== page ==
His handshake is somewhere between a father’s approving pat on the back and wrestling a bear. Lorenzo is clearly one of those what you see is what you get guys. His parents bought a property an hour and a half north of Rome, Italy in the 80’s. There plan was to have a bed and breakfast, and really didn’t think much of the 150 acres of land. After the older brother took a whack at farming, it was up to Lorenzo to give it a go.
What he didn’t count on was the discovery of a 2700-year-old Etruscan 130 tomb burial site. At this point, you may be wondering the same as me, who were the Etruscans? As Lorenzo explained to me, the Etruscans were the pre-roman civilization that specialized in mining and trade. They’d mine the iron ore of Tuscany and then trade it with the most advanced civilizations of the time like Mesopotamia. In the process of trading, they’d also import innovations back to modern day Italy. They had 12 main cities that acted as a sort of confederacy, aiding each other in times of war and need. The Romans finally won out and much of Roman technology was built upon Etruscan technology.
Lorenzo is giving us a tour of the property and we stop in the middle of a gully with sharply rising walls on either side. Using a diagram of the profile of the gully he explains this is actually a man-made gully by the Etruscan, for what purpose it’s not entirely known, maybe drainage, or some sort of hydrology. The cut was later widened by the Romans to the 5-meter wide standard, so 2 Roman carriages could pass each other, and paved becoming one of the first Roman roads called Via Claudia. Incidentally, it was this road that much much later Charlemagne improved upon to connect Northern and Southern Europe. Amazing that this is running through Lorenzo’s property!
The part that Lorenzo and I really geek out on is a small tunnel emerging from the bedrock. As Lorenzo explains this is an ancient Etruscan water generating device that still functions to this day. How does it work?
The bedrock is actually capable of absorbing water, and a fairly substantial amount. So as it rains on the topsoil, the water absorbs down into the bedrock. The Etruscans then dug a slightly graded horizontal tunnel much lower down through the bedrock. Water then seeps down through the bedrock and into the tunnel. The tunnel then acts as a pipe with water flowing out into a catchment at the end of the tunnel. 2700 years old and still functioning.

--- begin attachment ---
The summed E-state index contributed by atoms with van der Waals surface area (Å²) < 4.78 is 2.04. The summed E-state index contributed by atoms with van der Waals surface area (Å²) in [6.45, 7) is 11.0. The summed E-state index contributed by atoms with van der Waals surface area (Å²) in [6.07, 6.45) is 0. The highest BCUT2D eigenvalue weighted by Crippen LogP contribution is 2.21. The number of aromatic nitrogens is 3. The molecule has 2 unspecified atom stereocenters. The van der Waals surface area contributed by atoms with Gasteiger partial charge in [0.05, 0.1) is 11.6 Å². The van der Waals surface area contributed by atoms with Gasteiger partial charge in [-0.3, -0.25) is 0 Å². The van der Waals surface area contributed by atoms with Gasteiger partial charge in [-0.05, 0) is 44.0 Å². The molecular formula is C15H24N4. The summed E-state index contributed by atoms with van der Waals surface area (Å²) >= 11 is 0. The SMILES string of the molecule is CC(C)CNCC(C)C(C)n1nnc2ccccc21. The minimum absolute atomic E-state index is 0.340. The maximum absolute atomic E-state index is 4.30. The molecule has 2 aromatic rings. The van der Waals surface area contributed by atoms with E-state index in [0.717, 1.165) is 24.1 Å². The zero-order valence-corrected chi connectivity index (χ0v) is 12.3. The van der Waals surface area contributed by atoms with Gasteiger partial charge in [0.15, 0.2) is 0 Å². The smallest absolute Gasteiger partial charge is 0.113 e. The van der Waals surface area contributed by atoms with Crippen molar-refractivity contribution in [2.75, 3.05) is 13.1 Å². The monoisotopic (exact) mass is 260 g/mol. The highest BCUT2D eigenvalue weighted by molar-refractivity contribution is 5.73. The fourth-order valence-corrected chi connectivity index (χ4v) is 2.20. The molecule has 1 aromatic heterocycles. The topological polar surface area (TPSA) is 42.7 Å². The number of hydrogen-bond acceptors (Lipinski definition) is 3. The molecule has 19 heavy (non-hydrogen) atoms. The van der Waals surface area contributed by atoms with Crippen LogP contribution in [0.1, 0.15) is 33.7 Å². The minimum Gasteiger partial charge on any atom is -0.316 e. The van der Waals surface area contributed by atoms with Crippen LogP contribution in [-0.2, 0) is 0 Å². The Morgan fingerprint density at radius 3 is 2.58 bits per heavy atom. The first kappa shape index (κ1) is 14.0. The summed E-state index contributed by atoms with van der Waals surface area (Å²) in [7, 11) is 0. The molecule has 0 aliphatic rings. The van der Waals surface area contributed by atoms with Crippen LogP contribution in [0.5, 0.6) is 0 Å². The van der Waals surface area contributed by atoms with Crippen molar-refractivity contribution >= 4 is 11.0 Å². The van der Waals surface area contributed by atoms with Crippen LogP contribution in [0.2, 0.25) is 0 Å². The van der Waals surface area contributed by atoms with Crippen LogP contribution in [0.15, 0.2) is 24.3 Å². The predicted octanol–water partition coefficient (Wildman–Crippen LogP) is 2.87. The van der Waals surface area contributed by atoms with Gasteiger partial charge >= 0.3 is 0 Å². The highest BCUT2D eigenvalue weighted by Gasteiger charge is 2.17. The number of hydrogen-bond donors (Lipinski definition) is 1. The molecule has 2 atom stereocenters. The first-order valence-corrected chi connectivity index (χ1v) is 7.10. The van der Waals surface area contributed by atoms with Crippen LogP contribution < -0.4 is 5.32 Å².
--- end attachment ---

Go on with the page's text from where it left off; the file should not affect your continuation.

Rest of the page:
Lorenzo is inspired by how this ancient civilization created something so long ago that’s still functioning. How they made tombs that have lasted to this day. And even though they’re on his property he doesn’t feel ownership over them. They belong to humanity, and he wants to contribute as well. His farm runs off of renewables. He has a mix of livestock and farming to best utilize his land. As he talks about his olive trees, it’s clear that he really just lets them do what they want, harvests what makes sense, and then let’s the rest fall to the ground for his animals to eat and to regenerate the land. As he puts it, the olives either become extra virgin olive oil, bought out each year by top chefs in New York City; or into prosciutto.
We’re naive to think that because we made computers and spaceships that we’re technologically superior in every way over other civilizations. If we’re so damn smart, why is it that we’re destroying this planet with our technologically driven consumptive behavior. Getting a little inspired by an ancient civilization, that I’d never heard of, that developed basic water storage, purification, and delivery technology that still functions 2700 years later might not be the worse thing. Or we can continue on this path of iPhones with 2 year planned obsolescence or chemically cleaned water being consumed at a rate of 1 million bottles an hour. The words ‘too smart for our own good’ ring true.
For more on Lorenzo’s farm: https://www.casacaponetti.com/